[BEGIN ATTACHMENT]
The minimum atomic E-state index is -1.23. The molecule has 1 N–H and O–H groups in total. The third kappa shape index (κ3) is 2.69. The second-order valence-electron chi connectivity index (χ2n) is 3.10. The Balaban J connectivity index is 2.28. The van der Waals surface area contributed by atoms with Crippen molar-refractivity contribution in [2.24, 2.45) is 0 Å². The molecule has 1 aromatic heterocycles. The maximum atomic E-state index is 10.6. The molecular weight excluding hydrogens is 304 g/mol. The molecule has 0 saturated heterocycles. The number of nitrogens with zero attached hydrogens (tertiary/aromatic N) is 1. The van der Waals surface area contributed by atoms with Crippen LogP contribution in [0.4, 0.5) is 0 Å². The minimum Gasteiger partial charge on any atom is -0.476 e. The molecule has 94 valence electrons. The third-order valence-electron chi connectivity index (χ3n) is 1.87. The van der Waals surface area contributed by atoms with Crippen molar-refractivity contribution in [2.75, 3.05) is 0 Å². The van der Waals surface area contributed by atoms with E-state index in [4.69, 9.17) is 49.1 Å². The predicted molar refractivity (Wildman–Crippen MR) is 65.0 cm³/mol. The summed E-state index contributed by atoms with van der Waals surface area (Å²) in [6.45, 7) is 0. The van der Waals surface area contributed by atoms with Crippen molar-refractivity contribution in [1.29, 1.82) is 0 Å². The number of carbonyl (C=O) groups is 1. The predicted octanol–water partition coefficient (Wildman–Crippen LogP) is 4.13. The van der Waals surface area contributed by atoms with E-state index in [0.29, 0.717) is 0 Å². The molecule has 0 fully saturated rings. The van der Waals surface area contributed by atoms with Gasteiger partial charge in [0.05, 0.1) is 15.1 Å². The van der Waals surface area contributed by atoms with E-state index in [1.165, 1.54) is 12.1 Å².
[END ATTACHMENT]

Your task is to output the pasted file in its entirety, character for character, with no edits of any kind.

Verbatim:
The minimum atomic E-state index is -1.23. The molecule has 1 N–H and O–H groups in total. The third kappa shape index (κ3) is 2.69. The second-order valence-electron chi connectivity index (χ2n) is 3.10. The Balaban J connectivity index is 2.28. The van der Waals surface area contributed by atoms with Crippen molar-refractivity contribution in [2.24, 2.45) is 0 Å². The molecule has 1 aromatic heterocycles. The maximum atomic E-state index is 10.6. The molecular weight excluding hydrogens is 304 g/mol. The molecule has 0 saturated heterocycles. The number of nitrogens with zero attached hydrogens (tertiary/aromatic N) is 1. The van der Waals surface area contributed by atoms with Crippen LogP contribution in [0.4, 0.5) is 0 Å². The minimum Gasteiger partial charge on any atom is -0.476 e. The molecule has 94 valence electrons. The third-order valence-electron chi connectivity index (χ3n) is 1.87. The van der Waals surface area contributed by atoms with Crippen molar-refractivity contribution in [2.75, 3.05) is 0 Å². The van der Waals surface area contributed by atoms with E-state index in [4.69, 9.17) is 49.1 Å². The predicted molar refractivity (Wildman–Crippen MR) is 65.0 cm³/mol. The summed E-state index contributed by atoms with van der Waals surface area (Å²) in [6.45, 7) is 0. The van der Waals surface area contributed by atoms with Crippen molar-refractivity contribution in [1.29, 1.82) is 0 Å². The number of carbonyl (C=O) groups is 1. The predicted octanol–water partition coefficient (Wildman–Crippen LogP) is 4.13. The van der Waals surface area contributed by atoms with E-state index in [0.29, 0.717) is 0 Å². The molecule has 0 fully saturated rings. The van der Waals surface area contributed by atoms with Gasteiger partial charge in [0.05, 0.1) is 15.1 Å². The van der Waals surface area contributed by atoms with E-state index in [1.165, 1.54) is 12.1 Å².